OPINION
02/22/2018 05:45 am ET Updated Feb 22, 2018

Women Can't Solve Our Gun Violence Problem Alone

High school students in Raleigh, North Carolina, observe a moment of silence on Feb. 20, 2018 in memory of the victims o
Jonathan Drake/Reuters
High school students in Raleigh, North Carolina, observe a moment of silence on Feb. 20, 2018 in memory of the victims of the shooting at Marjory Stoneman Douglas High School in Florida.

Women have long fought gun violence. They’ve fought it as mothers, as feminists. Indeed, many have said that gun violence is a feminist issue, noting that mass killers are usually abusers of women. This refrain has emerged once more in the aftermath of the grievously preventable massacre of 17 high school students and faculty members in Parkland, Florida.

This time, men are publicly insisting that women need to wage this war against arms. 

But this is one hideous mess we can’t just clean up on our own.

Not because gun violence doesn’t affect us. There’s a reason women take this so personally, and it’s not just because our children are getting murdered in their classrooms. Four and a half million of us have survived threats at gunpoint from our intimate partners. Those partners kill another 50 of us each month.

And it’s not because it’s unfair that we’re asked to do this work. The losses are so tragic, enormous, so consistent, that fair doesn’t have a damn thing to do with it. We can, and must, keep fighting. But men, we need you — and you need you — to win this war.

Guns are synonymous with masculinity, and it’s men who need to organize to lay them down. There is no winning strategy in women hectoring men about what masculinity they can be afforded ― even if we’re right, which we are. That leads to deeper emasculation, which scholars have found to be at the root of so much gun ownership and violence.

If we want men with guns to stop killing our kids, our friends, our partners and our parents, we need to make damn sure men are out in front.

As the middle class has slipped into the welfare class, and housing and health care costs have surged, men have gripped those guns even tighter as protectors of their own power.

Even the American Psychological Association is aghast at the murderous marriage of masculinity and firearms. “Any account of gun violence in the United States must be able to explain both why males are perpetrators of the vast majority of gun violence,” a recent APA report says in summary, and must “aim to change gendered expectations for males that emphasize self-sufficiency, toughness, and violence, including gun violence.”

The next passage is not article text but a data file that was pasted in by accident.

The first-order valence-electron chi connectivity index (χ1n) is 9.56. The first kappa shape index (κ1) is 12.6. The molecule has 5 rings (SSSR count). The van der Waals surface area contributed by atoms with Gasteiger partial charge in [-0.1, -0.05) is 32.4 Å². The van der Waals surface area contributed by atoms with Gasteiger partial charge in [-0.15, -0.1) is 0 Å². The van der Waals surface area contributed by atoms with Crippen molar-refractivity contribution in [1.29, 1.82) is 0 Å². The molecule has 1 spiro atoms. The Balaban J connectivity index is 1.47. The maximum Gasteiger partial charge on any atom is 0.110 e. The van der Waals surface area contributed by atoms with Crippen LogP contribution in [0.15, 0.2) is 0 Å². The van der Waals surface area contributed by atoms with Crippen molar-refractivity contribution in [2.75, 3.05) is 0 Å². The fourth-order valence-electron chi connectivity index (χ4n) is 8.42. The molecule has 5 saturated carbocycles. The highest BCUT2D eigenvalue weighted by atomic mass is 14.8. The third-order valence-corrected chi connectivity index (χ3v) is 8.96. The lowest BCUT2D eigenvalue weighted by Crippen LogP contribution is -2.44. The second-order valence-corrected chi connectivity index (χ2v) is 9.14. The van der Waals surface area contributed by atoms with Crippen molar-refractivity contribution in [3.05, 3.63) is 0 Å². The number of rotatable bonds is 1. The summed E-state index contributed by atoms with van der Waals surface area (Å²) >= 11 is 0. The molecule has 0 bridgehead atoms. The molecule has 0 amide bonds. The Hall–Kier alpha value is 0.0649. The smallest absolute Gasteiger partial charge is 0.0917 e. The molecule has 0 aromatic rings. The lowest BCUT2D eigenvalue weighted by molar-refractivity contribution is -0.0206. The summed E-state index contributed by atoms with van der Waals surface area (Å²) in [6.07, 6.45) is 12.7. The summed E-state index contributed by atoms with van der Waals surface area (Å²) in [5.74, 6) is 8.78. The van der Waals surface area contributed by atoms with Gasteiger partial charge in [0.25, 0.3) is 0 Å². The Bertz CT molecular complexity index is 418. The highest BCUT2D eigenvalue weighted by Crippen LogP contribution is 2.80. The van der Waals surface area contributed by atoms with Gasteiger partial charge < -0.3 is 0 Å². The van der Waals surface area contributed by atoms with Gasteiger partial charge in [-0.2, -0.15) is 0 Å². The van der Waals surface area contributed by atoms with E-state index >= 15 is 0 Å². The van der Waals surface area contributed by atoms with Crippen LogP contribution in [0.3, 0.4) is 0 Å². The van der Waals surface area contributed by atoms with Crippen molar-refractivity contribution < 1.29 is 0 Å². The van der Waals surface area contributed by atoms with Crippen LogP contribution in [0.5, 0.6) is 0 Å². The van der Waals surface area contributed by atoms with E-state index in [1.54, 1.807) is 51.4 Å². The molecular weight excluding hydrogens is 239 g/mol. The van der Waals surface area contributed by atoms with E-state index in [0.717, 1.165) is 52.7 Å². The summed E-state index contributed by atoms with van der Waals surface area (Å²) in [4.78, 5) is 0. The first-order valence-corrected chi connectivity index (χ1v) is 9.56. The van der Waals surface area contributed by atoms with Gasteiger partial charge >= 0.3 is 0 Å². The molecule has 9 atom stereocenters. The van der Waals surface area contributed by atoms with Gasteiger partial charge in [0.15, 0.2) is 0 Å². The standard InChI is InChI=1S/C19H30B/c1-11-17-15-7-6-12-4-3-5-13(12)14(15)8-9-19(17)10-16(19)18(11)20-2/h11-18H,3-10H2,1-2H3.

Misogynists — which can mean both sexist men and their female allies —habitually train their ire on women with the power to change policy. It has been a constant feature of Nancy Pelosi’s tenure in the House. It lost Hillary Clinton the damn presidency.  And, due to our gun laws, it nearly killed Gabby Giffords. 

Do we really think that our “shrill” voices will convince American men to lay down the always steel-hard phalluses that shoot raw murder-power? This is not a battle for women to wage alone.  

Marjory Stoneman Douglas High School student Cameron Kasky speaks at a rally for gun control at the Broward County Federal Co
RHONA WISE via Getty Images
Marjory Stoneman Douglas High School student Cameron Kasky speaks at a rally for gun control at the Broward County Federal Courthouse in Fort Lauderdale, Florida, on Feb. 17, 2018. 

This isn’t to say that women aren’t part of gun culture. The National Rifle Association has been sure to make that point clear; it named a woman chief spokesperson, and its television network, which “celebrates” female gun owners, serves up bald and breathless publicity for sponsors Smith & Wesson. These aren’t mere lobbyist optics: Twenty-two percent of American women own guns. But most women who own guns buy them for protection. Most men who own guns buy them because the use of weaponry is how they get their kicks.